We could not be prouder to help fight the good fight and we are grateful for this historic investment. Today the future is looking brighter.

The End Is Near for Gas Power in New Buildings in NYC

Ravenswood PlantIn December, NYC became the largest city in the country to agree to phase out the use of fossil fuels in all new buildings. The New York City Council has passed a bill prohibiting natural gas hookups in new buildings, beginning next year.

NYC’s largest source of carbon emissions is from buildings- at 27%, more than double the amount that building emissions account for in other places (13% in the US as a whole), more than transportation, waste or any other category.

Appliances that run on gas — stoves, furnaces, boilers, and water heaters — also come at another cost. When natural gas combusts indoors, a mix of particulate matter, nitrogen and sulfur oxides, and volatile organic compounds is released — air pollutants that have harmful effects on respiratory and cardiovascular health. Gas-fueled appliances are also frequent emitters of methane, a more impactful greenhouse gas than carbon dioxide.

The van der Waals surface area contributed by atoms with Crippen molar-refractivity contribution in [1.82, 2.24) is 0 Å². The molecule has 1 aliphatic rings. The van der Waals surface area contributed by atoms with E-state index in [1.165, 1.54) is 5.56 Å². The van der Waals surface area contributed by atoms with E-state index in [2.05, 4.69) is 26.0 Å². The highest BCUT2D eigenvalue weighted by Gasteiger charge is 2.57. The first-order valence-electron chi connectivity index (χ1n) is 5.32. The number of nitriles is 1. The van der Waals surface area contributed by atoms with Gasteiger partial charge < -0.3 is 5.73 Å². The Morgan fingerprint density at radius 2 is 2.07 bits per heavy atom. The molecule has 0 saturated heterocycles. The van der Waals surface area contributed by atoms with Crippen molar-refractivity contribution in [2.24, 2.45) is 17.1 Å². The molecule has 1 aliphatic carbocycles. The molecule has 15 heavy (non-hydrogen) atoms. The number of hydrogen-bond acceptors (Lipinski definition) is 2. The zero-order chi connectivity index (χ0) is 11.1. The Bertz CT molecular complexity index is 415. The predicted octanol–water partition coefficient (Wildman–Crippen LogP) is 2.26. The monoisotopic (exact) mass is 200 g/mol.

With the new bill, New Yorkers can expect to see some changes by the end of 2023, when developers of new buildings under seven stories won’t be allowed to put in natural gas-powered stoves, boilers, or water heaters. Instead, these buildings will use electricity, relying on a mix of technologies like heat pumps and induction stoves to replace gas and oil.

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A Tale of Two Grids & the Plan to Connect Them